Purpose: To examine the associations between adverse interpersonal relationship histories experienced during adolescence and health in young adulthood in a large, nationally representative sample. Methods: Using data from Waves I, II, and III of the National Longitudinal Study of Adolescent Health, multiple adverse relationship experiences were examined, including high loneliness, low perceived parental support, frequent transitions in romantic relationships (relationship instability), exposure to intimate partner violence, and loss by death of important relationship figures. These histories are assessed, both individually and in a relationship risk index, as predictors of self-reported general health and depressive symptoms at Wave III (ages, 1827), controlling for baseline (Wave I) health and for demographic and health behavior covariates. Results: Net of baseline health and covariates, each type of relationship risk (experienced between Wave I and Wave III) was related to either depression or general health at Wave III, with the strongest effects seen for exposure to intimate partner violence. In addition, a cumulative relationship risk index examining the extent to which youth experienced high levels of multiple relationship risk factors revealed that each additional adverse relationship experience increased the odds of reporting worse mental and general health at Wave III, with increases occurring in an additive manner. Conclusion: Multiple types of adverse relationship experiences predicted increases in poorer general health and depressive symptoms from adolescence to early adulthood. Consistent with a cumulative risk hypothesis, the more types of adverse relationship a youth experienced, the worse were their young adult health outcomes.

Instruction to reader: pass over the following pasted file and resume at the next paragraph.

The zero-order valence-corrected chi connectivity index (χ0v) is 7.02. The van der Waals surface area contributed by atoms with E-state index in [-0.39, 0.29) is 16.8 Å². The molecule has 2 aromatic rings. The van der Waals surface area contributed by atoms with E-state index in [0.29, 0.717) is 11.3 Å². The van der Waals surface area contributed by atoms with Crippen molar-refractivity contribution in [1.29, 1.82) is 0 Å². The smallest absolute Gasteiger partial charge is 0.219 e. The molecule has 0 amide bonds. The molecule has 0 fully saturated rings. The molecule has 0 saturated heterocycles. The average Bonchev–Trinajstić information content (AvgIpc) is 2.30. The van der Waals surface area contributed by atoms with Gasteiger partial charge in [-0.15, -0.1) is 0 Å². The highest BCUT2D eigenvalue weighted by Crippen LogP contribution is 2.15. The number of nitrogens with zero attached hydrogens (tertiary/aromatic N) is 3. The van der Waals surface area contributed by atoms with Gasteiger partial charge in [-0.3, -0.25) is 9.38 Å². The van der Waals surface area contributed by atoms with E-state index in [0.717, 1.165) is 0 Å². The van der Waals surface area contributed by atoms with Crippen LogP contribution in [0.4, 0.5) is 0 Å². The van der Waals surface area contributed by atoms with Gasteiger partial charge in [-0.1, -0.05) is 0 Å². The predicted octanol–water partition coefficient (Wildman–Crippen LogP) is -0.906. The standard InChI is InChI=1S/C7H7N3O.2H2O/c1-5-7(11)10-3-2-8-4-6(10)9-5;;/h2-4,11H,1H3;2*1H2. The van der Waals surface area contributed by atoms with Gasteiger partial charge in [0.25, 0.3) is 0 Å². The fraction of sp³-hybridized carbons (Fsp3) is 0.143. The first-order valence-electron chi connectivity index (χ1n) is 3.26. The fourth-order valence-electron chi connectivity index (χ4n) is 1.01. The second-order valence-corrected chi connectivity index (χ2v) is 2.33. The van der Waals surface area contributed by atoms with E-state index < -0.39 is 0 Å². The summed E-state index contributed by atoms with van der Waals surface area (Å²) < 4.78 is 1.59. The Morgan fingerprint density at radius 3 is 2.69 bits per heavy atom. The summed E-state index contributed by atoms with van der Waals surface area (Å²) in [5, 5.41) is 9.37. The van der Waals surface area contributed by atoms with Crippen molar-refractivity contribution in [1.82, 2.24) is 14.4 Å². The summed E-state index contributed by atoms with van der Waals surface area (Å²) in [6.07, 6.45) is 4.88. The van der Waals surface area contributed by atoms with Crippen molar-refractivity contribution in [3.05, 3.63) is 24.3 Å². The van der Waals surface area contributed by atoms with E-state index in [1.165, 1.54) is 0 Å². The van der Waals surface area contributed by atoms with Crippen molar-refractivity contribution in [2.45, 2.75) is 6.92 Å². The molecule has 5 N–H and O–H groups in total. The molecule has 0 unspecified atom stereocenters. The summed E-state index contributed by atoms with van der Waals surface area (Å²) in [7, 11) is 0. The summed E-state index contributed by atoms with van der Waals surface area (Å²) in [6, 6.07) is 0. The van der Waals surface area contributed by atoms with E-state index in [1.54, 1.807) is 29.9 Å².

- General health
- Interpersonal relationships
- Intimate partner, Violence
ASJC Scopus subject areas
- Pediatrics, Perinatology, and Child Health
- Public Health, Environmental and Occupational Health
- Psychiatry and Mental health